Director: Aleksandre Koberidze (Georgia, Germany). Year of Release: 2022
Kutaisi, Georgia. The end of the school day. Outside the playground where kids are still playing, we cut to a couple shot below the knee. He picks up a book that she dropped. She says thanks, and walks off. He goes in the opposite direction. A couple of seconds later, they’re back, having both taken the wrong path. Another cut, this time to a scene some time later. The couple – Lisa and Giorgi – are filmed from very long range. We hear them on the soundtrack agreeing to meet up tomorrow.
This is where the narrator intervenes to tell us that an Evil Eye has intervened and Lisa and Giorgi will wake up in different bodies (they will be played by different actors). They have also lost the talent to carry out their former professions (she was a chemist, he at footballer). There’s also some metaphysical nonsense about voices from seedlings and the wind. Lisa and Georgi each end up working in the local bar, although of course as they don’t look the same, they no longer recognise each other.
The film then takes us through a languid journey through everyday life in Kutaisi. The not yet star-crossed lovers appear in some of the scenes, but are absent from many others. Much of the plot takes place with the background of the World Cup – Giorgi is a fan of Argentina, as, it seems, are most of the local kids. In a scene towards the end, 5 boys take their tops off and paint Messi 10 in yellow on each other’s backs.
We are told various shaggy dog stories, sometimes with actual shaggy dogs included. The narrator, still in voiceover, introduces us to the two main venues in Kutaisi where people gather to watch the football together. There’s the bar, where the screen quality seems fuzzy at best, and the takeaway which only has a radio but tradition is tradition. Two dogs agree to meet at the bar, but one obviously wants to go to the takeaway and doesn’t turn up.
There’s a lot of this sort of whimsiness. I might be inclined to compare it to Lake Wobegon Days or My Winnipeg, but there is one significant difference. Whereas Garrison Keillor’s book and Guy Maddin’s film introduce incongruencies which are actually funny and challenge our perceptions, there doesn’t seem to be the same amount of care here. The whole joke seems to be that dogs that don’t set up meetings with each other (haha). Which is fine as far as it goes, but its hardly Metamorphosis.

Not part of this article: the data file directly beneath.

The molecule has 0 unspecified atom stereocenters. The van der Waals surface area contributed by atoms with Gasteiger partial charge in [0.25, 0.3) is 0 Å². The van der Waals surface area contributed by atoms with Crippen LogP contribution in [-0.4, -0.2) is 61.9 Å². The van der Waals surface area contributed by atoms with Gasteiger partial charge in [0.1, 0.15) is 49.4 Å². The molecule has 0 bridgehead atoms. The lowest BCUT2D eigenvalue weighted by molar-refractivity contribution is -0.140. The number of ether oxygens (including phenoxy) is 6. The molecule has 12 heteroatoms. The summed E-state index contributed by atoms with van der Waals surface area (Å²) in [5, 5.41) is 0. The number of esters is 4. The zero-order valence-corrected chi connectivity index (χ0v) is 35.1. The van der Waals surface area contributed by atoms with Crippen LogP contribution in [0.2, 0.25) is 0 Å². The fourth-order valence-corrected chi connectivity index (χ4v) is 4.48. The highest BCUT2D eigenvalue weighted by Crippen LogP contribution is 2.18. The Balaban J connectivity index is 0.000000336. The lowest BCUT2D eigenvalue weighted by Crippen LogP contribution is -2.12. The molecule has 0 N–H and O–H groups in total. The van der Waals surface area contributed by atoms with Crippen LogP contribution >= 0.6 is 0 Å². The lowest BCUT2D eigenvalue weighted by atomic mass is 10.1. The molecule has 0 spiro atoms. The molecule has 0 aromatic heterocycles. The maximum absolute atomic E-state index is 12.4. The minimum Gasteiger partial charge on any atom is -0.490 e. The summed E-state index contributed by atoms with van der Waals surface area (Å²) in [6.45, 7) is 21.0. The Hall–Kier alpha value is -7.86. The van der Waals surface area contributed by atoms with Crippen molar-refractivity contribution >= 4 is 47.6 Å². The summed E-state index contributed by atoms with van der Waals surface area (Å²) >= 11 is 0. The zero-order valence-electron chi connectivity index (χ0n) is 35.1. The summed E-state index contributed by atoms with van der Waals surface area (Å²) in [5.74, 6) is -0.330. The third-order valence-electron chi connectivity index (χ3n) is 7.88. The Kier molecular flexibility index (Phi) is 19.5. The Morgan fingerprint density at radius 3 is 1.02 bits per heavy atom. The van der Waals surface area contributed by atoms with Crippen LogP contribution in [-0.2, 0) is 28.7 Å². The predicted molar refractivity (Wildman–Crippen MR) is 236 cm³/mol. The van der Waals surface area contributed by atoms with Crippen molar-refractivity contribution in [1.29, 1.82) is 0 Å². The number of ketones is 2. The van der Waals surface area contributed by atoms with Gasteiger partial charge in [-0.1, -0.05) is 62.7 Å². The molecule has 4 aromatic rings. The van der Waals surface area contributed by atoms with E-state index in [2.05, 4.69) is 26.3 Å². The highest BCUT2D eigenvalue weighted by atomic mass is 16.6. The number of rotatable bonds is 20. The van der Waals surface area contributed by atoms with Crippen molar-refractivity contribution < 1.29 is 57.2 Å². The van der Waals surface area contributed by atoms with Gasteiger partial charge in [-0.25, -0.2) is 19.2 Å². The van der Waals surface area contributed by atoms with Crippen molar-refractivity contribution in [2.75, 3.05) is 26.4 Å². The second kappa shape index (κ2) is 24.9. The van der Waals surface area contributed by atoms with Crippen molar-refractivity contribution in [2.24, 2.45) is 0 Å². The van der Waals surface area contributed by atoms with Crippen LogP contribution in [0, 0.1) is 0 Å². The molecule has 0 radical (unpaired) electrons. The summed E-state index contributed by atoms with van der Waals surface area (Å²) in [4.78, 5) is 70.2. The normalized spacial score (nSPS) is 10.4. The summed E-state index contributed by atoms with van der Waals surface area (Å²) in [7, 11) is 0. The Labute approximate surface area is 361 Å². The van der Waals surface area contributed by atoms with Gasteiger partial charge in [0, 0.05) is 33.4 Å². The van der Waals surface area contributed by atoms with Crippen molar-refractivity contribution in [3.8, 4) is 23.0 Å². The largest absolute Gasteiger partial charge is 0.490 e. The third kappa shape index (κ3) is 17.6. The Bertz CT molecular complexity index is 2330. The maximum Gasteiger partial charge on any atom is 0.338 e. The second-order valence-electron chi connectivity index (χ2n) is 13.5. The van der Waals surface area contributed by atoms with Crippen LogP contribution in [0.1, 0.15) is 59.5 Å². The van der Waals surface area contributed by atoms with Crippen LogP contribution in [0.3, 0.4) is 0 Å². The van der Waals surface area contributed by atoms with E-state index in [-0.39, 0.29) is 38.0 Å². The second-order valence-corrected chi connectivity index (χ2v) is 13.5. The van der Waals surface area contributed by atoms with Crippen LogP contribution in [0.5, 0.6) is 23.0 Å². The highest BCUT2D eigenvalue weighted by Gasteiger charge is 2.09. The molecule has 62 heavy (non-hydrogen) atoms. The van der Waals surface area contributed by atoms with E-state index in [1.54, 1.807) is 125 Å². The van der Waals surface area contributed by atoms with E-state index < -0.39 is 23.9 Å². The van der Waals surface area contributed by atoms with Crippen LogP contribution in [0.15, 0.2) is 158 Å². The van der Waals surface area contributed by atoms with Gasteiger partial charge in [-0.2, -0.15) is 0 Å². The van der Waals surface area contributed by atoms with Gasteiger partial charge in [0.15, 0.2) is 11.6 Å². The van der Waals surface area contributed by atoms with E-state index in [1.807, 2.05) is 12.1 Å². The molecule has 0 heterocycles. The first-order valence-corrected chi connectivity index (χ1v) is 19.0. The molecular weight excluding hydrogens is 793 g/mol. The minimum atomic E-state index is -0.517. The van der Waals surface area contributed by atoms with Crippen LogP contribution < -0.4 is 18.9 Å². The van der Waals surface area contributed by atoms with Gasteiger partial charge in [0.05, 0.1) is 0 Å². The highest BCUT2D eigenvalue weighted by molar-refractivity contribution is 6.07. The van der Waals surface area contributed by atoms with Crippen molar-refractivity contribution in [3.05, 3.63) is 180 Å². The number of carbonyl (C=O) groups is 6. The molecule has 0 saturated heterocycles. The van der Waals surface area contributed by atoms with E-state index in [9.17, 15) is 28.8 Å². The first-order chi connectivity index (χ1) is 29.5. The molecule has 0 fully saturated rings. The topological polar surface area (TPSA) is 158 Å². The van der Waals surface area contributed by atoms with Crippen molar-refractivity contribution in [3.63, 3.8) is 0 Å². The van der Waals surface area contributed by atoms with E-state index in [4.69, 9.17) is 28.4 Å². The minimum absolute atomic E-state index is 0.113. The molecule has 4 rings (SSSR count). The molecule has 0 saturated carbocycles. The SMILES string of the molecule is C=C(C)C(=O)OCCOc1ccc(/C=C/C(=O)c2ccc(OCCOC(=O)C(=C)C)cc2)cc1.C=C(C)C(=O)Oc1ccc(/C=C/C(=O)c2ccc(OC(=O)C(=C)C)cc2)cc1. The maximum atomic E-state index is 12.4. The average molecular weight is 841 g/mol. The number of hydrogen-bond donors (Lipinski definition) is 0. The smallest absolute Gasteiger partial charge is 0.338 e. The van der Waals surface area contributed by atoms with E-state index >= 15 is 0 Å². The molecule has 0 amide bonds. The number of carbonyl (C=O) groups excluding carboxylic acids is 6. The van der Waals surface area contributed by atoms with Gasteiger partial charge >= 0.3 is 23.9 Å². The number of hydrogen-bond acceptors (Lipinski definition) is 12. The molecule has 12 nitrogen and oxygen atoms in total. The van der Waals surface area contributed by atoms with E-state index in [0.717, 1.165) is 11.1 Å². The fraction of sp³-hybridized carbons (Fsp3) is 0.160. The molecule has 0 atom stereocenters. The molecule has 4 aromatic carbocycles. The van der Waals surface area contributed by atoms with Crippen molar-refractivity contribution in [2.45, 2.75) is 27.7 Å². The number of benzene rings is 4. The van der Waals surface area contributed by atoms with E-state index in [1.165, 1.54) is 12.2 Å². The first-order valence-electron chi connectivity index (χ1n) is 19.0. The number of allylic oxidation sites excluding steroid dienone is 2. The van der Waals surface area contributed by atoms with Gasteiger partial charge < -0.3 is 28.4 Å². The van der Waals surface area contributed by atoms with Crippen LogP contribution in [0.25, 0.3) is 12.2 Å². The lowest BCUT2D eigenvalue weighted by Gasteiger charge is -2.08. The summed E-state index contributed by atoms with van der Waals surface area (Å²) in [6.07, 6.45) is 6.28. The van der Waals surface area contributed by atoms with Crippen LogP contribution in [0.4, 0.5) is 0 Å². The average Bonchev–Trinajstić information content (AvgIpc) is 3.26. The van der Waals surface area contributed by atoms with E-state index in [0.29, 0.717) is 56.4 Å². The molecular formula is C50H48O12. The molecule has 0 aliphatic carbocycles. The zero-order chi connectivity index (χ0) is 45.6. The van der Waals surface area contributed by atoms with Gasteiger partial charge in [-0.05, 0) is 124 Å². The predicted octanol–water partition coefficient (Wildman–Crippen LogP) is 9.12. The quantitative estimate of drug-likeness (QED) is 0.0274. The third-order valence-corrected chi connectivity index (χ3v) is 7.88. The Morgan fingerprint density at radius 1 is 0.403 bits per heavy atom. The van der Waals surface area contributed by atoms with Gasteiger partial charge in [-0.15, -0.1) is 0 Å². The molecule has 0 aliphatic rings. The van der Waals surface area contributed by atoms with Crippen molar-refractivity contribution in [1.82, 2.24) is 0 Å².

While all this is going on, there is a film within the film. A photographer is looking for couples to take pictures of. The best 6 will be included in a documentary film. It’s getting late, and she asks Lisa and Giorgi to be her 50th couple. They tell her that they’re not together and they only just met, but she assures them that they won’t make the final cut and she just needs them for contractual obligations. This leads up to a final reveal which is enlightening if you like that sort of thing.
In other scenes, we see the local kids playing football. The girls seem to be more talented, and certainly more motivated than the boys. It’s all filmed in slow motion like a music video and is great, but has nothing really to do with the rest of the film. At one stage, the narrator tells us to close our eyes and when we reopen them everything will be different. This is a device that theoretically can work, but really needs the audience to be on-side.
When this film played at the Berlinale, a number of critics fell over themselves to shower it with praise, which confirms my theory that many Berlinale critics watch films for more self-indulgent reasons than actually having fun. This seems to be a film whose main posture seems to be flexing its intellectual muscles – in other words, showing where it might have something clever to say, without actually saying anything that is actually informative.
Although this is not a film that’s about anything, in its final scenes it makes a decent argument for why that is not particularly important. After all, all fiction is just made up stories. Is it so important that they also contain deep social comment? Maybe not, but there has to be something there. A film can only meander for so long, and 2½ hours is too long for pretty much any film, let alone one like this that seems to have so little to say.
Having said all this, much of the cinematography is astounding. Kutaisi is not the most spectacular of villages, but on occasion it looks phenomenal, particularly the late night shots of the bridges over the river which runs through town. This means that while the film is nowhere near as clever as it (and some fawning critics) would like it to be, if you just sit back and look at the pretty pictures, there’s enough here worth a watch. But feel free to leave as soon as you’ve had enough.